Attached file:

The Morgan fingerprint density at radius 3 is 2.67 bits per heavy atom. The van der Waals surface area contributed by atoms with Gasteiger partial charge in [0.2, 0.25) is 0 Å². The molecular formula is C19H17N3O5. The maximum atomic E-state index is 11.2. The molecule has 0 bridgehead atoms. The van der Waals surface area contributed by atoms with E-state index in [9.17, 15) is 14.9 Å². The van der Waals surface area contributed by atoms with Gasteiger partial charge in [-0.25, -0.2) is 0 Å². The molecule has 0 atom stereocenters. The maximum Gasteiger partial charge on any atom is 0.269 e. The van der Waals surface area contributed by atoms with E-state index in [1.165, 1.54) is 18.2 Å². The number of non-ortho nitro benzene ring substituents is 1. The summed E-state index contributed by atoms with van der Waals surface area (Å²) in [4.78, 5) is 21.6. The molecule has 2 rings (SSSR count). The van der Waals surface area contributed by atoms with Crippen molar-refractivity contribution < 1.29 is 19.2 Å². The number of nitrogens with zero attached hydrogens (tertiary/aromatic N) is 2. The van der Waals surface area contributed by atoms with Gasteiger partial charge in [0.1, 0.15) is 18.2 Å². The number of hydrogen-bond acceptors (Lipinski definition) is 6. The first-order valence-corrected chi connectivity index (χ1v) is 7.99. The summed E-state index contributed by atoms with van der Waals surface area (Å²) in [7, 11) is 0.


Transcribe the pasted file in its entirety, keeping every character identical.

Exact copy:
The Morgan fingerprint density at radius 3 is 2.67 bits per heavy atom. The van der Waals surface area contributed by atoms with Gasteiger partial charge in [0.2, 0.25) is 0 Å². The molecular formula is C19H17N3O5. The maximum atomic E-state index is 11.2. The molecule has 0 bridgehead atoms. The van der Waals surface area contributed by atoms with E-state index in [9.17, 15) is 14.9 Å². The van der Waals surface area contributed by atoms with Gasteiger partial charge in [-0.25, -0.2) is 0 Å². The molecule has 0 atom stereocenters. The maximum Gasteiger partial charge on any atom is 0.269 e. The van der Waals surface area contributed by atoms with E-state index in [1.165, 1.54) is 18.2 Å². The number of non-ortho nitro benzene ring substituents is 1. The summed E-state index contributed by atoms with van der Waals surface area (Å²) in [4.78, 5) is 21.6. The molecule has 2 rings (SSSR count). The van der Waals surface area contributed by atoms with Crippen molar-refractivity contribution < 1.29 is 19.2 Å². The number of nitrogens with zero attached hydrogens (tertiary/aromatic N) is 2. The van der Waals surface area contributed by atoms with Gasteiger partial charge in [0.1, 0.15) is 18.2 Å². The number of hydrogen-bond acceptors (Lipinski definition) is 6. The first-order valence-corrected chi connectivity index (χ1v) is 7.99. The summed E-state index contributed by atoms with van der Waals surface area (Å²) in [7, 11) is 0.